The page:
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Extractions are performed for a wide variety of reasons, including tooth decay that has destroyed enough tooth structure to render the tooth non-restorable. Some extractions are done after recommendation from your orthodontist to make space for other teeth.
Types of Tooth Extraction
Keep in mind that a baby tooth is designed to fall out (as opposed to an adult tooth which is built to remain) so removing a child’s tooth is different than removing an adult’s tooth. The first step that we have to take is determining the type of extraction: simple extractions or surgical extractions
We perform a simple extraction when the tooth is visible and easy to reach. We numb the site with a local anesthetic and make sure that your child feels comfortable. Then we use a special instrument to grasp the tooth and wiggle it back and forth until it can be lightly removed from their mouth.
A surgical extraction necessary when we cannot see or easily grip the crown of your child’s tooth. Surgical extractions tend to be more complicated than simple extractions and may be referred to an oral surgeon if appropriate.
Further information on extractions is available here.
For more information on Pediatric Oral Surgery, click here.
Please do not hesitate to contact the office if there are any questions.
A properly fitted mouthguard is an important piece of athletic gear that can help protect your child's smile. It will stay in place while your child is wearing it, making it easy for them to talk and breathe. It should be used during any activity that could result in a blow to the face or mouth.
Ask us about custom and store-bought mouth protectors.
Oral habits such as finger sucking, grinding, and use of a pacifier are common and normal for infants and young children. When these habits persist through childhood, they can create long term problems.
At Portland Children's Dentistry, we provide an individualized approach for each child in evaluating and treating oral habits. We offer behavioral strategies or oral appliances for children who need help out growing these behaviors.
Space maintainers and retainers (Interceptive orthodontics)
One of the primary purposes of baby teeth is to hold the space for the developing adult teeth. If a baby tooth is extracted, the teeth on either side will drift into the space created by the missing tooth, which can lead to space loss and crowding. Space maintainers are used to hold space open for adult teeth after a baby tooth has been extracted. This helps to prevent space loss and avoid future problems related to crowding.
Retainers are another tool that pediatric dentists and orthodontists use. A few of the circumstances in which retainers are useful include crowding, habits such as thumb sucking or tongue thrusting, and protruding front teeth that are more susceptible to injury.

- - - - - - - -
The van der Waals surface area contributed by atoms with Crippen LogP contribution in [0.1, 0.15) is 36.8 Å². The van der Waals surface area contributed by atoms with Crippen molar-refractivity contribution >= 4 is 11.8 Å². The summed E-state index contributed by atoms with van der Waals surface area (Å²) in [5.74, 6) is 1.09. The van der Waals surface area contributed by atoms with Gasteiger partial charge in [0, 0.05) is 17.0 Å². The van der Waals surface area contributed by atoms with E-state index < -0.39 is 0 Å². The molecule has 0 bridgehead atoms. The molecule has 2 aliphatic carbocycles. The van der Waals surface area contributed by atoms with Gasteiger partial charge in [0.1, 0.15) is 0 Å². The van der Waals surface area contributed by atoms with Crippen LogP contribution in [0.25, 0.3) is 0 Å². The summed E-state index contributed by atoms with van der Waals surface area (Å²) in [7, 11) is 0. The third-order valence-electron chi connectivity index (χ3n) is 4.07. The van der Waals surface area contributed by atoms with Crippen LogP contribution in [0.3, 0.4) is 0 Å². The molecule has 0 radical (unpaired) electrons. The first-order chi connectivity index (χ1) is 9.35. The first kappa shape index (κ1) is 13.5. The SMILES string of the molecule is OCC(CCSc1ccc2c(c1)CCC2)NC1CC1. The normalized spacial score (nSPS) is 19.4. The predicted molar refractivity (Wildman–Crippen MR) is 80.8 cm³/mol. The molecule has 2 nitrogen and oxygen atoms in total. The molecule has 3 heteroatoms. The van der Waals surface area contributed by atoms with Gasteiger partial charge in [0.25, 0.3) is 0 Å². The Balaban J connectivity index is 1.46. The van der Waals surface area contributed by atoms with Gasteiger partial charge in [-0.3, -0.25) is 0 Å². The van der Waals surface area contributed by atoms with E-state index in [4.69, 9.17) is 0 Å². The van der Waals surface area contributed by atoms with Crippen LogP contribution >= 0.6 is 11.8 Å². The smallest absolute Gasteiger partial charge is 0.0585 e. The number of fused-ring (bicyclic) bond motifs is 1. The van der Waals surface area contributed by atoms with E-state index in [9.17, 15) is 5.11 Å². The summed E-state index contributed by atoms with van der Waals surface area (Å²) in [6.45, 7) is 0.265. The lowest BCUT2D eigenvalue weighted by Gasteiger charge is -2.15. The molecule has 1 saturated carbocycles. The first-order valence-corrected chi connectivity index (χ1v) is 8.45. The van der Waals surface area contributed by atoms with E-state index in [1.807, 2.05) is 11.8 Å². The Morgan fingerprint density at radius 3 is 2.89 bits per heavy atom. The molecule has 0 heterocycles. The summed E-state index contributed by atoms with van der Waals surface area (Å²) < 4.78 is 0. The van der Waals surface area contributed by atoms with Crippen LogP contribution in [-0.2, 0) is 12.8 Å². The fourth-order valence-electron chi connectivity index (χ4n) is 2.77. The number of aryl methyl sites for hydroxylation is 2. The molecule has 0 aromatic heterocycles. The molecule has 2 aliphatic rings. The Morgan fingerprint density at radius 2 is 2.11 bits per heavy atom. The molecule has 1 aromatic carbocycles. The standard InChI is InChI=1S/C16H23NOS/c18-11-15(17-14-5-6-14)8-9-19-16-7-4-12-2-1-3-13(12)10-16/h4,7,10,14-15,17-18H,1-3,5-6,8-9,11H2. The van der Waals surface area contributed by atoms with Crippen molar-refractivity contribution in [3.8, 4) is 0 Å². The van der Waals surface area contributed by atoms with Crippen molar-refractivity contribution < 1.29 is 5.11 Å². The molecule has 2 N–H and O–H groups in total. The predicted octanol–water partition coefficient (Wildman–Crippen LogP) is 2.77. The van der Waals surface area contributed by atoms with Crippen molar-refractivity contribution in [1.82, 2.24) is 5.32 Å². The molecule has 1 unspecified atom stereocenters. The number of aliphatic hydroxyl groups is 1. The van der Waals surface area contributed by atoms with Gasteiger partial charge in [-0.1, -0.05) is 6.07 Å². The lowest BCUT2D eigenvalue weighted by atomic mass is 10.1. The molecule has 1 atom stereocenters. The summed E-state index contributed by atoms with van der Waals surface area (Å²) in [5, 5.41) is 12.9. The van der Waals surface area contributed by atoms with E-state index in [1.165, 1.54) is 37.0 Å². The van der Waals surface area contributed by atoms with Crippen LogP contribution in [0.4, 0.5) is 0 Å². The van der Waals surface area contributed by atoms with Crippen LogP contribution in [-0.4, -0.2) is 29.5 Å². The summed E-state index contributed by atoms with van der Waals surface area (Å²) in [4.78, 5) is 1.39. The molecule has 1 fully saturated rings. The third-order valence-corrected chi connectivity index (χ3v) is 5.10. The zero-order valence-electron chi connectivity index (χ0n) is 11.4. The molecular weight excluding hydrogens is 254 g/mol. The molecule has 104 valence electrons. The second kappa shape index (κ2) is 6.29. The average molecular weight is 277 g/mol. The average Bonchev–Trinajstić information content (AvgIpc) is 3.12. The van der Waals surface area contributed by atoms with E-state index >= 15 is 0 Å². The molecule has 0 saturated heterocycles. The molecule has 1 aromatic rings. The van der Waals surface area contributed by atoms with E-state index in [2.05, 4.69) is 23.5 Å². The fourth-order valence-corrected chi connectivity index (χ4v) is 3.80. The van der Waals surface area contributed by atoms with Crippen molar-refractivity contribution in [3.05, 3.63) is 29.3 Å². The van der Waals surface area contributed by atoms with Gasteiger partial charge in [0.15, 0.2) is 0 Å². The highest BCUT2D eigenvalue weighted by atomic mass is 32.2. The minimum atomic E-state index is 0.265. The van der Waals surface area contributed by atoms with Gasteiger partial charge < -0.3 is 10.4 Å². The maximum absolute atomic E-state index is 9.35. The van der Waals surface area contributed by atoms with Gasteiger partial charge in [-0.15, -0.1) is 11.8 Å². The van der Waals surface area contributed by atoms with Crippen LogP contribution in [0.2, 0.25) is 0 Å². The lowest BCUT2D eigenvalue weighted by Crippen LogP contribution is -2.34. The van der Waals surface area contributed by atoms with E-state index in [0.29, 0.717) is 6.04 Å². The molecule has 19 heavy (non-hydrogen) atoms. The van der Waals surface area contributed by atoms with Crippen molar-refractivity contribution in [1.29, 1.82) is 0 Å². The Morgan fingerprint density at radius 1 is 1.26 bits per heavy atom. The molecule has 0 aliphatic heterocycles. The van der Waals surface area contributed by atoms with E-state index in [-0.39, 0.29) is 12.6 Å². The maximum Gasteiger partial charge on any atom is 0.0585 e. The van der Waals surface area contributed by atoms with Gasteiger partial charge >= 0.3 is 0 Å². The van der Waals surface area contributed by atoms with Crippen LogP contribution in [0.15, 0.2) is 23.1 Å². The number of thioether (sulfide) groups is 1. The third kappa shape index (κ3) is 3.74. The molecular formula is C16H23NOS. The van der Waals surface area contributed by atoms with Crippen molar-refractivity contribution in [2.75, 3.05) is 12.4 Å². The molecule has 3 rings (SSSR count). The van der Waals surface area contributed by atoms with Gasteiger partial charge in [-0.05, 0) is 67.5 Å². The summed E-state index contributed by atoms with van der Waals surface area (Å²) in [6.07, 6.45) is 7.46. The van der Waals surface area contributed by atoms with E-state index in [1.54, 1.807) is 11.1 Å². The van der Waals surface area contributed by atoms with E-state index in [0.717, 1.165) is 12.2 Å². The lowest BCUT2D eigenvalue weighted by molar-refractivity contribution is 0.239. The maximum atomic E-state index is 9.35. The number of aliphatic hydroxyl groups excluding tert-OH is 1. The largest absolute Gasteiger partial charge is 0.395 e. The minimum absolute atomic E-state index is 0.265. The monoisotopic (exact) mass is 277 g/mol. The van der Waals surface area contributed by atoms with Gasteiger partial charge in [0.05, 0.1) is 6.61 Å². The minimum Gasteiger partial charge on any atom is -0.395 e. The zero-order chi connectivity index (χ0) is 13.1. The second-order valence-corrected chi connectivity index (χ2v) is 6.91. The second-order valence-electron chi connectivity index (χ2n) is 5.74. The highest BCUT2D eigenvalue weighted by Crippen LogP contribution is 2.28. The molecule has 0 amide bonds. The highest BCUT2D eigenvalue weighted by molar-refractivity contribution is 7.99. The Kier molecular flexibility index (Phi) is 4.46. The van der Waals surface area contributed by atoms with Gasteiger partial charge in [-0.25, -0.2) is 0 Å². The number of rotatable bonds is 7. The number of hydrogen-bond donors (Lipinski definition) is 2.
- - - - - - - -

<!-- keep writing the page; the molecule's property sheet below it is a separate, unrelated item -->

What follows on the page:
Xylitol is a natural sweetener that is widely distributed throughout nature. Some of the best sources are fruits, berries, mushrooms, lettuce, and corn cobs.
Studies using xylitol as either a sugar substitute or a small dietary addition have showed a dramatic reduction in new cavities, along with some reversal of existing dental caries. This xylitol effect is long-lasting and possibly permanent.
To find gum or other products containing xylitol, try visiting your local health food store or search the Internet to find products containing 100% xylitol.
Teeth whitening or bleaching is a safe and effective way to address discoloration of permanent teeth. Teenagers and young adults frequently will request whitening after having braces removed.
Dental whitening may be accomplished by using either professional or at-home bleaching modalities. If you are curious about whether this is a good option for you or your child, ask us and we can talk about the options.
For more information: Policy on the Use of Dental Bleaching for Children
As facial piercings become more common, so do the consequences that are associated with them. We frequently see chipped teeth, receding gums, pain, swelling, and infection in patients with tongue, cheek, and lip piercings. Less common but far more significant consequences can include blood clots, blood poisoning, heart infections, brain abscess, and nerve damage (trigeminal neuralgia).
We recommend that teenagers find ways to express themselves in ways other than oral/facial jewelry. However, if someone insists on a piercing, make sure that the piercing shop has good hygiene habits. Do your research and be sure to ask what they use for sterilization procedures!
For more information: Policy on Oral Jewelry
Tobacco and E-cigarettes
Everyone knows that tobacco is associated with countless health problems. As dentists, we see the consequences of tobacco use first hand. Periodontal disease, poor wound healing, increased risk for cavities, increased risk of oral cancers, and BAD BREATH(!) are just a few of the concerns. Trust us… your dentist does not appreciate smelling smoke when he or she is doing an exam or cleaning.
Smokeless tobacco (dip, chew, snuff, etc.) can be just as harmful as cigarettes. Smokeless tobacco use is linked to oral cancers and gum disease.
Currently, many young people are experimenting with electronic cigarettes as alternative to traditional tobacco. While e-cigarettes do not have as many chemicals as cigarettes, they are still highly addictive. There effects on the oral cavity have not been researched yet.
For more information visit: Policy on Tabacco Use